The Upside of Unrequited also features a diverse cast of side characters. Molly's sister, Cassie is gay and her new girlfriend is pansexual. But, the characters I found most interesting were her parents. One parent is gay (I think), one is bisexual, one Jewish, one African American, and each of them have had one pregnancy to form their family. I found the family dynamics fascinating and loved that it portrayed an LGBTQ couple who had met young, survived family issues (infertility, homophobia) and were as strong as ever. It is lovely to see a Young Adult novel that features such positive parental role models. The parents are supportive and involved in their children's lives, but also give them a little room to breathe. The girls sometimes push the limits, but never doubt that they are loved.
While the characters truly make The Upside of Unrequited worth a read, I did find the plot a little lackluster. I was certainly not invested in Molly's love life the way that I was in Simon's in Simon Vs The Homo Sapians Agenda. There was some attempt at a love triangle, but I think the author purposely wrote two of the characters without any real chemistry so there was never a feeling that the "right" people wouldn't end up together. However, this may be a little less obvious to an actual young adult reader than it is through my "mom eyes".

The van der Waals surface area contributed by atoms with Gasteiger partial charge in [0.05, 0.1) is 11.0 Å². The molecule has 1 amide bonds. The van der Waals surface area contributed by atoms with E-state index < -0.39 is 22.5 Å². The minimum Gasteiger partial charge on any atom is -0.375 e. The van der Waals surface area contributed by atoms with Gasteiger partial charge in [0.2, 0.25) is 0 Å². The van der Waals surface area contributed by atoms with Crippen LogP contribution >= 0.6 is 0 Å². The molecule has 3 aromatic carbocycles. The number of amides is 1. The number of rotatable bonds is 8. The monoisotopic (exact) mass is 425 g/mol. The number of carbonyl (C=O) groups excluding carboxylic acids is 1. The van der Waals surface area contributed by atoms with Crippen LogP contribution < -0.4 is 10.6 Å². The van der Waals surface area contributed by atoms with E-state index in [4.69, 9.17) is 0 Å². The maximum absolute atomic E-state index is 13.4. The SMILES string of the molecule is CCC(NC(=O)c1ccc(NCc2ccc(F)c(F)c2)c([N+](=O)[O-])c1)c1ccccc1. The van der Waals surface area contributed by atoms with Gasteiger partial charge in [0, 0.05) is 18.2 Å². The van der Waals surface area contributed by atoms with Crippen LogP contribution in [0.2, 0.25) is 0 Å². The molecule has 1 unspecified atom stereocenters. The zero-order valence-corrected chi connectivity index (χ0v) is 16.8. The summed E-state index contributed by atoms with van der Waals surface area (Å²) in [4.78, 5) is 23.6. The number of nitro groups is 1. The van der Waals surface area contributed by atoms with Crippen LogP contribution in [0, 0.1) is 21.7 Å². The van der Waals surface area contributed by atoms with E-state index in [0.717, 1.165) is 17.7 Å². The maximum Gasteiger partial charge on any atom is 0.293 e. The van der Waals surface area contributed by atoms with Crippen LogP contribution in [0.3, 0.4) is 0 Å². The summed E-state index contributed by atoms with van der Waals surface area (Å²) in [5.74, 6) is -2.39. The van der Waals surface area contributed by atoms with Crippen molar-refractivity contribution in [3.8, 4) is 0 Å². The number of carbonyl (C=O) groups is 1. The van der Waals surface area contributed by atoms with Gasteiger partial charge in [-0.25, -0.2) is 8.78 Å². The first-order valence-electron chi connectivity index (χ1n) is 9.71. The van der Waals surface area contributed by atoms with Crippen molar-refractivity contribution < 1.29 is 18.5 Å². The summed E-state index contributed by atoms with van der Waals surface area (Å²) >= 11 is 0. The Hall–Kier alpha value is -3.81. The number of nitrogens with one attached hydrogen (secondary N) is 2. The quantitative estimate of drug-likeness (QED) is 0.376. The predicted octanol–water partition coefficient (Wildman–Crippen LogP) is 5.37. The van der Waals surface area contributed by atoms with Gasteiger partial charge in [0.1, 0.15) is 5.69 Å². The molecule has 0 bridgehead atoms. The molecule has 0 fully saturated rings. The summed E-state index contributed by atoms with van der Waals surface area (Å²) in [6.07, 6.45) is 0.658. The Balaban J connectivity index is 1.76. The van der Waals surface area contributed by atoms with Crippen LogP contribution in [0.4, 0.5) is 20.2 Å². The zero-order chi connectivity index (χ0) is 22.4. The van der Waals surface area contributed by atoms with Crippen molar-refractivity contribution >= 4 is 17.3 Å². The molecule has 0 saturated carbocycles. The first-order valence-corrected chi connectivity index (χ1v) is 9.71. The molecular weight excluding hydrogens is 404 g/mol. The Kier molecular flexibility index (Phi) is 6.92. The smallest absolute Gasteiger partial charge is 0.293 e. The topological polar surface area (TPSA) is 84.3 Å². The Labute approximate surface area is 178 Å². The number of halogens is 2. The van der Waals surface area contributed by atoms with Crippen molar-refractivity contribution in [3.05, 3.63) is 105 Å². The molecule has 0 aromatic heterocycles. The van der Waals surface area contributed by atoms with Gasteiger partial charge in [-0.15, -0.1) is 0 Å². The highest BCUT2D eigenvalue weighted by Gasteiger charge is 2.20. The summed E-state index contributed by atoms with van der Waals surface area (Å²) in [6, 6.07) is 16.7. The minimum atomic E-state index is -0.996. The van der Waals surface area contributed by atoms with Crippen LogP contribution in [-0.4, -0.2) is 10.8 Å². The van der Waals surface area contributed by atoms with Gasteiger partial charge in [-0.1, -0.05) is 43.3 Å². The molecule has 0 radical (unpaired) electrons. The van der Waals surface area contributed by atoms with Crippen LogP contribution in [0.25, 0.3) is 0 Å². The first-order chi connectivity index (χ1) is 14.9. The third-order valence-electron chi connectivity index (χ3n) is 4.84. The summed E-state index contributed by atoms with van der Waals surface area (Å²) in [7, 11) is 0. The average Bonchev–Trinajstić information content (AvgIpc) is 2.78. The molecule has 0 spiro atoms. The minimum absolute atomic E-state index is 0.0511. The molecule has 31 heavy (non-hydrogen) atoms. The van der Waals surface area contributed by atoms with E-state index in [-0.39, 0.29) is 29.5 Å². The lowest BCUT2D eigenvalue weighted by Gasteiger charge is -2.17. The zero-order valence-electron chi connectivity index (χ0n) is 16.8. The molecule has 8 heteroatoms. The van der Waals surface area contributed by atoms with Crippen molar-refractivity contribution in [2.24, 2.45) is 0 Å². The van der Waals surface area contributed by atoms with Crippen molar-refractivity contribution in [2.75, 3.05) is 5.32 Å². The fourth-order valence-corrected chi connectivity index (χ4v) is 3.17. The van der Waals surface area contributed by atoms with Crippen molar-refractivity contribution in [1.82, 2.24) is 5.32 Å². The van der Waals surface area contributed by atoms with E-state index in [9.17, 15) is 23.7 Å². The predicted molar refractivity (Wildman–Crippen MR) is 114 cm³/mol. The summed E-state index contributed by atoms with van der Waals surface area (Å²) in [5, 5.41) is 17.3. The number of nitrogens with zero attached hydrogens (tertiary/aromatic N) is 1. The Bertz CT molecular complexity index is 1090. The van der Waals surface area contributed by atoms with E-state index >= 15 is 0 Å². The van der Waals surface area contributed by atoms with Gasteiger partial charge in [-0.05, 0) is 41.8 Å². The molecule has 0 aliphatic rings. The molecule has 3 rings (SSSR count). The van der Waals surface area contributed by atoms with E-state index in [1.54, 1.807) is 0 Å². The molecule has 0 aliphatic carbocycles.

Ultimately, The Upside of Unrequited is a sweet and endearing story about a character who finds love and learns that even the people who appear the most confident have their own inner monologue of doubt - but that if you push through that, wonderful things can happen.